The N8 (formerly T6) runs from the large midlands town of Portlaoise down to Cork, Ireland's second largest city. It used to originate in the centre of the town, but from 1997-2010 it started at junction 17 of the M7 south of the town. The old route ran directly south, first stopping off in the cute town of Abbeyleix, followed by Durrow, which has a famous eponymous book - an illustrated monastic manuscript dating from the middle ages. A little further is the tiny village of Cullahill.
In May 2010, the N8's starting point was moved once again when a new Y-shaped motorway opened. This motorway extended the M7 further south as far as Borris-in-Ossory and also marked the completion of the M8 Dublin-Cork motorway. The M8 splits off from the M7 where it crosses the rural road R430. The nearest town to this is the tiny village of Aghaboe. From here the M8 winds south until it reaches the old N8 south of Cullahill. After this, the old and new routes parallel each other closely.
Passing Urlingford, the route reaches a triangle formed by the southwesterly old N8, the northwesterly N62 and the westerly N75, allowing access to the large town of Thurles from north and southbound traffic. From here the route continues south past the oddly named Horse and Jockey. This whole section was bypassed by the M8 motorway in December 2008, which closely followed the original alignment.
The next stop on the journey is Cashel, famous for the huge rock with a windswept church perched precariously on the summit. The old route passed through the town but the new bypasses to the east in a wide arc and was opened in October 2004 as dual carriageway. The bypass is hilly and windy, however, and its conversion to motorway in September 2008 was not accompanied by an increase in the 100 km/h limit.
South of here, the route runs down to Cahir (bypassed in October 2007) before passing in a straight line between mountains. The full scheme to replace this section opened in July 2008, and very closely parallels the original route. This section went blue along with the rest of the 2008 redesignations.
The old route next passes through the famous-for-its-cheese Mitchelstown, where the N73 route is spawned and heads west to Mallow. The main route veers south for the final run to Cork. In July 2006 a temporary single carriageway bypass was opened running around the town to the west. Until May 2009, this served as both an N73 and N8 bypass, but since then the whole area has been bypassed again by a new section of M8. The single carriageway is now exclusively for the use of N73 traffic.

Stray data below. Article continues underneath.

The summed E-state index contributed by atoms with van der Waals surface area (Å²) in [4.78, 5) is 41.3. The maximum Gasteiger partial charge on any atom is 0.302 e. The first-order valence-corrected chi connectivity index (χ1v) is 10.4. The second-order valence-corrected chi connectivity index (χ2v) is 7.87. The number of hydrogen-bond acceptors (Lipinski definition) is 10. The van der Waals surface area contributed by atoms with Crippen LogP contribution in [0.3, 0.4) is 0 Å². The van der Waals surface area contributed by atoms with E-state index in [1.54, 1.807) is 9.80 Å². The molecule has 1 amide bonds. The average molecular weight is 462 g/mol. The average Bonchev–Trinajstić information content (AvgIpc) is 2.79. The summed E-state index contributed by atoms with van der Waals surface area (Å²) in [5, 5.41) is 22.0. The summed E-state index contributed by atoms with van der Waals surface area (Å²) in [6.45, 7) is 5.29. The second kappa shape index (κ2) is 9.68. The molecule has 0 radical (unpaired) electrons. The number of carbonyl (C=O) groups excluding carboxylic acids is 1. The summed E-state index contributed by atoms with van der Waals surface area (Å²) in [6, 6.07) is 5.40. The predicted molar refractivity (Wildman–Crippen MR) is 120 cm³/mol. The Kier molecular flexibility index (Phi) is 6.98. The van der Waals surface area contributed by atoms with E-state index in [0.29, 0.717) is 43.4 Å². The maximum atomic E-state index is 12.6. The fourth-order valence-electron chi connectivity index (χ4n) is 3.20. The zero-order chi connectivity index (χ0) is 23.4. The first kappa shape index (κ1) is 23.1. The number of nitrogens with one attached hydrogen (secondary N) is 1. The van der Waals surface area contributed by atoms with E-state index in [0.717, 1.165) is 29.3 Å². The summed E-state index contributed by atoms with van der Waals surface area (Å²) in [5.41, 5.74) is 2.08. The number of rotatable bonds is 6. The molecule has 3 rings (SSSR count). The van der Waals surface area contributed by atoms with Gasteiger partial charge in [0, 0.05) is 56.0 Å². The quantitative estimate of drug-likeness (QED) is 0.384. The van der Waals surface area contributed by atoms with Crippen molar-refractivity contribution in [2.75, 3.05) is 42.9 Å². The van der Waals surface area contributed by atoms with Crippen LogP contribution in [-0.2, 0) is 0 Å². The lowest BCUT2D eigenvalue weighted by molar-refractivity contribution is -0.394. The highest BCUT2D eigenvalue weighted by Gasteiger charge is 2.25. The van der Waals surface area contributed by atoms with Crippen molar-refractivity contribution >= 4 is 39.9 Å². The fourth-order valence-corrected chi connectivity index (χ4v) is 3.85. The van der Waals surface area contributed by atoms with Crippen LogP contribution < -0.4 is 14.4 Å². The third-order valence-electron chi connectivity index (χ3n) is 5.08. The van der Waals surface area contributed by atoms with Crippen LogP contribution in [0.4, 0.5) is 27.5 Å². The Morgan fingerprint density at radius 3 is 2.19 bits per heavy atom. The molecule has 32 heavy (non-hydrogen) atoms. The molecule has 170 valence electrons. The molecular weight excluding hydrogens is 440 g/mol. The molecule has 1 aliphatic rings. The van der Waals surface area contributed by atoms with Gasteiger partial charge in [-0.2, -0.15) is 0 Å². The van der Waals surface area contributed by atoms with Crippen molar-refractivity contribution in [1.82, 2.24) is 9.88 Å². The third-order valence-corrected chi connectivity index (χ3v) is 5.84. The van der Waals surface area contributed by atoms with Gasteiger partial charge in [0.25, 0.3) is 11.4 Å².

Entering Cork's commuter road network, a tolled motorway bypass of Fermoy opened in October 2006. In a straight line south of here, the road passes the wet-sounding Watergrasshill, bypassed in September 2003, before taking a very windy easterly route around the suburb of Glanmire. Glanmire's bypass opened in 1992 and moved the entry point of the N8 from the area of Lota south of Glanmire east to a new large (but poor-standard) roundabout junction of the N8 and N25, known as Dunkettle. The dual carriageway took an incredible 7 years to build due to the country's dire financial situation at the time. The old N8 was renamed R639. In addition the bypass was so windy that the motorway redesignations of August 2009 required a reduced 100 km/h limit in order to safeguard traffic.
A tunnel, the Jack Lee Tunnel, extended the route (originally as N25 but N40 as of 2012) under the River Lee and around the south of Cork in 1999, and the west-to-east movement across the Dunkettle N8/N25 junction was grade-separated with a flyover. This still is woefully inadequate, however, as there are many major traffic flows through this junction - not just east-west. A major upgrade of Dunkettle junction to full or mainly freeflow is therefore planned for the future. A dedicated site exists.
The Dunkettle Interchange has enabling works underway, but the projected cost of the project has ballooned, and may now have to be re-examined by the Government.